Following up on my post the other day about where to go from here in my job search, or from a larger perspective, my career choice, I first want to thank those of you who read, liked, and especially those who shared their thoughts with me. I’d been more frozen than ever since writing it. And then today I read a comment from Kim that helped me break through. I started replying to her comment and realized it was a post in and of itself. Thank you, girl, for the light I needed just when I needed it.

Heartless Machines at Work

I mentioned vaguely in Part 1 that a factor in all this was choosing “happiness and health over material wealth”. That wasn’t a complete exaggeration, and maybe if I’d been more explicit the whole post might have made more sense. The health issue I’m referring to is that I’m bipolar II. Though I’ve written about it in my blog, so it may seem like I’m open about it, you might say I’m a closeted bipolar (as I’m pretty sure most of us bipolars are). I also have a tendency to believe I’m fine and hide the disease waaayyy back in a dark, dank corner of the closet even from myself when I can. And so, even though that’s one of the major things I’m trying to calculate into my 2+2 equation, I conveniently left it out the other day. Does it make more sense now why I was having trouble with the math?

To paraphrase Kim, you approach career choices differently depending on which end of the bipolar spectrum you’re living in at the time. When depressed, I’ll undervalue my skills and believe I’m not qualified to be the organ grinder’s monkey. Actually, I’m NOT qualified to be the organ grinder’s monkey – I have no idea at all what that job entails. When hypomanic, I’ll apply for fifty jobs exactly like the one I recently lost, possibly with a slightly increased degree of difficultly, take 42 phone interviews, schedule as many in person interviews as I can get, demand a salary that includes an increase from what I was making at my last job (forget that I’m making minimum wage on limited unemployment checks at the moment), consider relocations overseas because I’ve always loved to travel, think about businesses I want to start, and write 2 great new novels with my left hand while responding to emails. Okay, yes, that was over the top, but so am I when I’m hypomanic and I wanted to give you a taste of it. And, sadly, only the last little bit and the numbers were the part that was over the top.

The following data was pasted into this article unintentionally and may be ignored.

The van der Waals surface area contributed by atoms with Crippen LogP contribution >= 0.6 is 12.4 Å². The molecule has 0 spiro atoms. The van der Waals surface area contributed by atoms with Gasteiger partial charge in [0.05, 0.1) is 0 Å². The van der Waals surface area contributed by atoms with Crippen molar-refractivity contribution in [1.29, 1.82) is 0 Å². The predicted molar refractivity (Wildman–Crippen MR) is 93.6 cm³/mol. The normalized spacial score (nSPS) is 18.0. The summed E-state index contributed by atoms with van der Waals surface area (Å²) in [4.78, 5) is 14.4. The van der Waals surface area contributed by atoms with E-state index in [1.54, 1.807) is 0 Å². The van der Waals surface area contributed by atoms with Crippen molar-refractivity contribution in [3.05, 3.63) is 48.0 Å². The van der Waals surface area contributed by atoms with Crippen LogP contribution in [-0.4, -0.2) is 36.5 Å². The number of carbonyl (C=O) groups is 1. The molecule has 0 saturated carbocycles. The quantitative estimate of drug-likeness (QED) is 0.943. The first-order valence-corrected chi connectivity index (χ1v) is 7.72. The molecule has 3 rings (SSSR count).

I’m finally, after being diagnosed for a little over 10 years now, recognizing that I can’t totally ignore the fact that my bipolar-itis is a disability, and cannot be ignored when it comes to my career. It’s affected me time and again with absences for short-term disability, and even hospitalization in one instance. Yet I have a “gift” for conveniently forgetting that and honestly, sincerely, with all my heart believing each and every time I start again that it will be different this time. I will be able to handle it all this time – somehow, magically. The wand has waved and it’s a fresh start and now I know my triggers, etc., etc., etc. Any of my bipolar compadres who are reading, I think you know what I mean. And because we bipolars are so good at wearing “the mask”, that super charisma that comes from the hypomania, I’ve been able to not only sustain this fiction for 10 years, but to a large extent build a continually rising arc to my career path – ever increasing the pressure, responsibility, expectations – just making the stakes higher, feeding the highs and making the crashes worse and worse.